So I, finally call the coach, to which he says “I knew you would be calling. I know that your son does not like people violating his personal space, but I did it anyway, and for that I apologize”.

I said I understand your frustration, and feel that my son handled himself well considering the circumstances, but besides that, but do you really think taking cheap shots at the boys, whom you KNOW are experiencing struggle and pain and using that against them is the best way to handle this situation? And getting in my son personal space like that, he is months away from being a grown man and double your size and you dare try to demean him in that way and expect him to just sit there and take it just because you are an authority? Not because he did something wrong, not because he was in trouble, but because he did not perform to your approval. Do you talk to grown men that way you encounter on the street?

His response “ If these boys are planning to play sports at the next level, they will encounter adversity. I am helping them out.”

He never did apologize to the boys. Instead, they saw each other at school the next day, spoke and head nod. After missing a few practices, my son returned to the court to finish the season but the team was never the same.

And to think, this happened unapologetically in the public. The boys don’t talk about all that they endure privately just so they can play ball…. “Put me in the game coach”?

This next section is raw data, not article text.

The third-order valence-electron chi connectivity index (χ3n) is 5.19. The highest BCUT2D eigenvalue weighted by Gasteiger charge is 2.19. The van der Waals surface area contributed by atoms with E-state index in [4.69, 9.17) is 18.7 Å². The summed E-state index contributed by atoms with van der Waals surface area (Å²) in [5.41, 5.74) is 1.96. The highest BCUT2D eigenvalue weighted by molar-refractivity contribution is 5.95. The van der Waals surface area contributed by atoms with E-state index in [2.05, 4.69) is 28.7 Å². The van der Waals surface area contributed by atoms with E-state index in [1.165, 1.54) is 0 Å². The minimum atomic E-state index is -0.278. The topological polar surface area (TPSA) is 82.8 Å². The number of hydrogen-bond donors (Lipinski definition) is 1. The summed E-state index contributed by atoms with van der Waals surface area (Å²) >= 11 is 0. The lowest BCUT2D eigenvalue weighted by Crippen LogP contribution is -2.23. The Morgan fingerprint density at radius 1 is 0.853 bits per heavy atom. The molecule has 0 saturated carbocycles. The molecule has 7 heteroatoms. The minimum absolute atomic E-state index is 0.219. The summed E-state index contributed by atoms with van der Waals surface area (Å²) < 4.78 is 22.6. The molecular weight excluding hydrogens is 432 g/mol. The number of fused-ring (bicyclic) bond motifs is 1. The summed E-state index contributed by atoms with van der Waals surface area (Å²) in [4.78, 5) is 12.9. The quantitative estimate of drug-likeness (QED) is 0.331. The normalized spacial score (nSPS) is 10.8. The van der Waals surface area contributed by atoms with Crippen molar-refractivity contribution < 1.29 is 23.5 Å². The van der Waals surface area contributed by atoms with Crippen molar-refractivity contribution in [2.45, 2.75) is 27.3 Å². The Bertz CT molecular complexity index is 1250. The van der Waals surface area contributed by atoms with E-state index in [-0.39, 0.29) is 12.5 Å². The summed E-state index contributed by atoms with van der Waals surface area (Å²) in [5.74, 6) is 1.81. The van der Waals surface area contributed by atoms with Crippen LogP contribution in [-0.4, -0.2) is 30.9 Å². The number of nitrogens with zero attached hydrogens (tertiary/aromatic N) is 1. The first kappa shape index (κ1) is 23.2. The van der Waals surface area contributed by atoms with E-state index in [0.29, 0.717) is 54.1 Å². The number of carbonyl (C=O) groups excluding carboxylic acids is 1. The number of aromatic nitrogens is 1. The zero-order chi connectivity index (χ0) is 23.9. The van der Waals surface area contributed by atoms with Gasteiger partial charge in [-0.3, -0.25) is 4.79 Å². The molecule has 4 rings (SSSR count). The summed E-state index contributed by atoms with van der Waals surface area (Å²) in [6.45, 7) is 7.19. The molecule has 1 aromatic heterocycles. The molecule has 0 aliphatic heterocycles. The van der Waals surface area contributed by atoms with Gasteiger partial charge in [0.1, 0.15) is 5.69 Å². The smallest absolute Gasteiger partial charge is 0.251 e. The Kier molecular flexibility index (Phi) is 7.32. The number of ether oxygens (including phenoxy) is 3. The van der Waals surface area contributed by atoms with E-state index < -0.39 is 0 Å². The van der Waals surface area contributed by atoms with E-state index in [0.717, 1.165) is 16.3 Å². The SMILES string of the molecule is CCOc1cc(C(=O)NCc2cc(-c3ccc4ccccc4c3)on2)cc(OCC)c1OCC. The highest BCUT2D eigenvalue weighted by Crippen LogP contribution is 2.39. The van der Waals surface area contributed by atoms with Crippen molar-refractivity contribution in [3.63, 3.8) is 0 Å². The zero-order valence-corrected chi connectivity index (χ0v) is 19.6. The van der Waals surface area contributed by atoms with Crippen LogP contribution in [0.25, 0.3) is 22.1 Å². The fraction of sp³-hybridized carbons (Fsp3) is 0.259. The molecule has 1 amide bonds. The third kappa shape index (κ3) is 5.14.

Moral of the story:

While we are so quick to degrade “troubled children”, who is checking your peers? It’s not just educators but adults in general. Are we holding ourselves to the standards that we place upon our youth? Are we SHOWING them how to be? Are we teaching them how to be? It is a vicious cycle and many times, the children are returning the respect (or lack of) that they are receiving, yet we hold them at a higher performing, educational, moral and emotional standard than the adults that should know better. But we say the children are the problem.

Who else, should we accept this method of “Adversity training” for underperformance?

The police?

An employer?

A spouse?

A prejudice neighbor?

Hey coach, how did that “adversity training” work out for you sir? Did you get that trophy?

About StLouisMartina

We live one life. We have many adventures. It’s not all glitz and glam. It’s not all doom and gloom. But I wake up every day and load my mule! Life is a beautiful mixture of it all. I've learned to always have a song in your heart. I will use my voice to tell my story. I only know one song but I’ll sing it for you. (❤️6’8”)
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1 Response to Put me in the game coach?

  1. paonthetrail says:

    I had a tough coach as well but everyone to this day has nothing but respect for him. There is a fine line between proper motivation and abuse. It’s not just coaches either. People blame others for their inability to produce successful results. It’s easy when things are good and really hard when things go bad. The ones with real leadership skills can navigate both, the pretenders don’t know any other way.

    Liked by 1 person